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Spacewalk From International Space Station Will Air On NASA TV

HOUSTON – Two Russian cosmonauts will step outside the International Space Station on Wednesday, Feb. 16. They will install and retrieve experiments on the Russian segment of the complex and deploy a small ham radio satellite. NASA Television coverage of the spacewalk will begin at 6:45 a.m. CST.
Expedition 26 Flight Engineers Dmitry Kondratyev and Oleg Skripochka, wearing their Russian Orlan spacesuits, will emerge from the Pirs Docking Compartment airlock for the second time in four weeks at about 7:15 a.m.
During the nearly six-hour spacewalk, they will install two experiments. One will collect information useful in seismic forecasts and earthquake predictions, and the second will look at gamma splashes and optical radiation during terrestrial lightning and thunderstorms. The spacewalkers also will retrieve a pair of panels exposed to space as part of an experiment to identify the best materials for building long-duration spacecraft.
The cosmonauts also will deploy an experiment called ARISSat-1, or Radioskaf-V, a boxy 57-pound nanosatellite that houses congratulatory messages commemorating the 50th anniversary of Yuri Gagarin’s launch to become the first human in space. The ham radio transmitter will enable communications with amateur radio operators around the world for three to six months. It is the first of a series of educational satellites being developed in a partnership with the Radio Amateur Satellite Corp.; the NASA Office of Education International Space Station National Lab Project; the Amateur Radio on the International Space Station working group; and RSC-Energia.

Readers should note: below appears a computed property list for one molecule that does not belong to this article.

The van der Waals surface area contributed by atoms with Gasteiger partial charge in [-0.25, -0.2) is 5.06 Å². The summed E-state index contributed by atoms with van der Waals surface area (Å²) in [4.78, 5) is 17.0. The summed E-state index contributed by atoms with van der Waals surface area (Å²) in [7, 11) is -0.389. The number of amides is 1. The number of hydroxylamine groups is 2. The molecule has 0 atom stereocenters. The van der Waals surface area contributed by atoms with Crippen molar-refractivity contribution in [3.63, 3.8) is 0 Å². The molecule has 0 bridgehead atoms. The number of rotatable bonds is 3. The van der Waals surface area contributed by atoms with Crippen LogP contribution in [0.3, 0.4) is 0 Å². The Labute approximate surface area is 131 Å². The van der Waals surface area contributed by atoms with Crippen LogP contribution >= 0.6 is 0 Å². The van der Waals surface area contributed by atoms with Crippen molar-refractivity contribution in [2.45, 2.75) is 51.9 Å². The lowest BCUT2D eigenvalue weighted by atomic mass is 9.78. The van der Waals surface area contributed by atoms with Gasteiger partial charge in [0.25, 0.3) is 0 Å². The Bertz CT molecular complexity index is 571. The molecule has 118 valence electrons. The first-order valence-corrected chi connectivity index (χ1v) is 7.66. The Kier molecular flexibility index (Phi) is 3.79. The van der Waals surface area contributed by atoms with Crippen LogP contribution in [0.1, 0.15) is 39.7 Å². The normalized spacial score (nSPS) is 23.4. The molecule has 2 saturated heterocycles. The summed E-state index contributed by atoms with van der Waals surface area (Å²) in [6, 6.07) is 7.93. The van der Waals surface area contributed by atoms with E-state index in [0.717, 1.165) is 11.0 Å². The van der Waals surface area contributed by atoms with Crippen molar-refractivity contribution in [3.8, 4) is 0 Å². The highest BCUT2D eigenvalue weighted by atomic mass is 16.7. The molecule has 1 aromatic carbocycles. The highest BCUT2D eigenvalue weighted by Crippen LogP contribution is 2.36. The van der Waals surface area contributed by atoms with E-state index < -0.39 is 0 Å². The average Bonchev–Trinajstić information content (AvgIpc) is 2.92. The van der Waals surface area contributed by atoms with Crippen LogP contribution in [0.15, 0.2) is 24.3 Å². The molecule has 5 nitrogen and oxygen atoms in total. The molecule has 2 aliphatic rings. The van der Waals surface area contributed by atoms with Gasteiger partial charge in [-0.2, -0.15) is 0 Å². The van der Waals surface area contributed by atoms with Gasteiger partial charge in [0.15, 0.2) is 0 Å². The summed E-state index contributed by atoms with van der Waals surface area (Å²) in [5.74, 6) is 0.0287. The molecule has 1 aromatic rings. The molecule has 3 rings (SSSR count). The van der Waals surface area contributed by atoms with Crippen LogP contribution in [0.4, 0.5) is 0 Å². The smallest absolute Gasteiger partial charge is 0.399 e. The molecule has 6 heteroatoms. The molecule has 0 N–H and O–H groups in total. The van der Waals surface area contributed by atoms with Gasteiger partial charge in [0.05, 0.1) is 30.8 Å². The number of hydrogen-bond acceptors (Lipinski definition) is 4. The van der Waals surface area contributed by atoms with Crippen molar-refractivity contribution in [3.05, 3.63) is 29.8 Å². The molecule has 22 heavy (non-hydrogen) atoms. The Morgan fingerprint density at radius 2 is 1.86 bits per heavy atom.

The spacewalk will be the second for Kondratyev, who will wear the spacesuit marked with red stripes, and the third for Skripochka, who will wear the suit with blue stripes.
For more information about the International Space Station and its crew members, visit:

For NASA TV downlink, schedule and streaming video information, visit:

For more information about ham radio on the space station, visit:

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Stephanie Schierholz
Headquarters, Washington


Kelly Humphries
Johnson Space Center, Houston